Wednesday, April 27, 2011

Hiding your POV character

What I'm reading: The Eagle Catcher, by Margaret Coel.

Thanks to Sharon for those wonderful insights into the inner workings of a Navy SEAL.

I recently read a book by a very well-known romance/romantic suspense author and it gave me another look at what a writer can do with Point of View. Deep Point of View means the reader sees and knows only what the character sees and knows. Yet it's possible to deliver only the information that the author wants to disclose while still being in that character's head.

First, it's a testament to this author's skill that although I knew I was being set up, and had a pretty good idea of the final twist, I wasn't tempted to stop to analyze the 'hows' or look for clues or slipups as I read. But once I got to the end, and my suspicions were confirmed, I went back to see whether the author had in fact, "cheated" in her use of POV.

And, no, she hadn't. Which is probably why she's a best-selling author. And if you'll leave a comment, I'll enter you in a drawing to win my copy of this "mystery" book so you can see for yourself.

I don't normally like spoilers, but there's really no way to demonstrate the author's technique without giving away some major plot points. I won't name the book or the author, but you may recognize it if you've read it. If not, and if you do read it, I hope I haven't given too much away. As I said, I figured it out very early on, and the story is still a good one regardless of whether or not you know the 'truth.'

The major storyline revolves around a set of identical twins who are very close. Almost on a whim, they've changed places for a night, so Twin A is pretending to be Twin B. Twin A is murdered, and Twin B sets out to solve the crime.

Having read enough mysteries, I had a very strong hunch that Twin A was really Twin B, and that all would be revealed. Which it was, but not until almost the end of a 550 page book.

So, how did the author do this while maintaining deep character POV? First, the twin was not the only POV character in the book. There were numerous others, including the hero and quite a few others. But whenever it was the twin's POV scene, the author NEVER used her name in dialogue tags, or internal monologue. Each of these scenes would begin with another character mentioning the twin by name, or some other way to ground the reader in whose scene it was. How was this done? Here are some paraphrased examples.

"Can I get you anything, Jane?"
"No, thanks," she said.

"Jane, why don't you take this extra chair?"
She accepted with a nod of thanks.

"Good afternoon," the pleasant voice on the phone said.
"My name is Jane Doe."

You'll notice that another character is responsible for setting up the scene, establishing the POV character. After these openings, the character's name was used only in direct dialogue, when spoken by another character. Otherwise it was all pronouns. So the reader never saw the character thinking of herself by name, which avoided that sticky situation of being in a character's head and having the character "lie" to the reader. Of course, that didn't stop the character from lying to other characters, but that's part of a character maintaining a deception, and isn't "wrong" or "cheating." As far as the reader was concerned, there was no reason to wonder whether this was Twin A or Twin B.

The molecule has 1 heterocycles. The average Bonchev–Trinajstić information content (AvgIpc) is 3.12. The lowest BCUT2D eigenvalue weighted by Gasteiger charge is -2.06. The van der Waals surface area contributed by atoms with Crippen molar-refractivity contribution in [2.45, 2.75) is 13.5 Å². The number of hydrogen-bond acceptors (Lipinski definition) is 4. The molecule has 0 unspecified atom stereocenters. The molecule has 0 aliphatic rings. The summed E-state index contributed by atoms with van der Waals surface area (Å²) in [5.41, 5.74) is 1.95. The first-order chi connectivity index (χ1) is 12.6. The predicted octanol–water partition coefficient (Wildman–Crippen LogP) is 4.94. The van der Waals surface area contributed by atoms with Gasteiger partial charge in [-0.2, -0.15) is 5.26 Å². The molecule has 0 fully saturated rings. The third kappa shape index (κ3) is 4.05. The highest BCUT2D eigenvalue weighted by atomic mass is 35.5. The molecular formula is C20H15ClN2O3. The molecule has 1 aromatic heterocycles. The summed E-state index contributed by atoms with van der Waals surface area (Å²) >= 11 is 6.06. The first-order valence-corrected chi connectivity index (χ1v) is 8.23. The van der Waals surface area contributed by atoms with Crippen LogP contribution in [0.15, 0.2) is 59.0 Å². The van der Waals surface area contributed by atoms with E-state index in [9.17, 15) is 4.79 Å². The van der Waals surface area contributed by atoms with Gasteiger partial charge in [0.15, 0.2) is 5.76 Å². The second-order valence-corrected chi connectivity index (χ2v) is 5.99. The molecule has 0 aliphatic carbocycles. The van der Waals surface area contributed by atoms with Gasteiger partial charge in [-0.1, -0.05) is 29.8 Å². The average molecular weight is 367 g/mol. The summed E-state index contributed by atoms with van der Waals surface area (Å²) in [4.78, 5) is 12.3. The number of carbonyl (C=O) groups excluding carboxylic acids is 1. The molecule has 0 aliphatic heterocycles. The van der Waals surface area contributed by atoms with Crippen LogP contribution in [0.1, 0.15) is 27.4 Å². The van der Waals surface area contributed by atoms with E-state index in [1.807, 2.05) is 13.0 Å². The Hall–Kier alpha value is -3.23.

Of course, the author also didn't go into any introspection on the part of the twin, so one never saw thoughts like, "she hated lying about who she was, but…" Yet there was no spot in the story where this seemed like the author was skirting the facts. It's not right to play coy with a reader, and this book was an excellent example of being "fair" while hiding the truth.

Don't forget. I'll send my copy of this "mystery" book to one lucky commenter. Winner announced this weekend.


Elizabeth Spann Craig said...

Interesting! I don't think I've read this one. I love books with fair twists (and mysteries, of course), so it sounds like a book right up my alley.

Jenny Milchman said...

POV is one of the things that's most often shuffled with (shall we say) even by really terrific authors, so I always appreciate a recommendation where the author plays fair with the reader.

Love to learn which book you mean!

carl brookins said...

"Deep character POV." Never encountered that label before. Looks like First Person POV in disguise.

I've never worried too much about POV and the way it's handled by a writer IF however its used serves the story well. A friend wrote a dynamite mystery using multiple POVs in which two of the characters were predator birds. Fascinating and extremely well done.

Terry Odell said...

Elizabeth - it's more suspense than mystery (not my preference), but the POV lesson is there, loud and clear.

Jenny - I was clueless about POV until I started writing; I think "typical" readers (and we know authors don't read like "typical" readers) aren't bothered as much by POV, if they even recognize it. But poorly handled, it could result in an, "I didn't care for the book" even though the reader doesn't know why.

Carl - Deep POV is virtually the same as 1st. In fact, if you're checking, you should be able to substitute "I" for "He" without losing anything. The book in question had multiple POV characters; without them, I don't know if the author could have pulled it off as well. But birds? That one might be a sticking point for me. Haven't found many animal POV books that I could get lost in.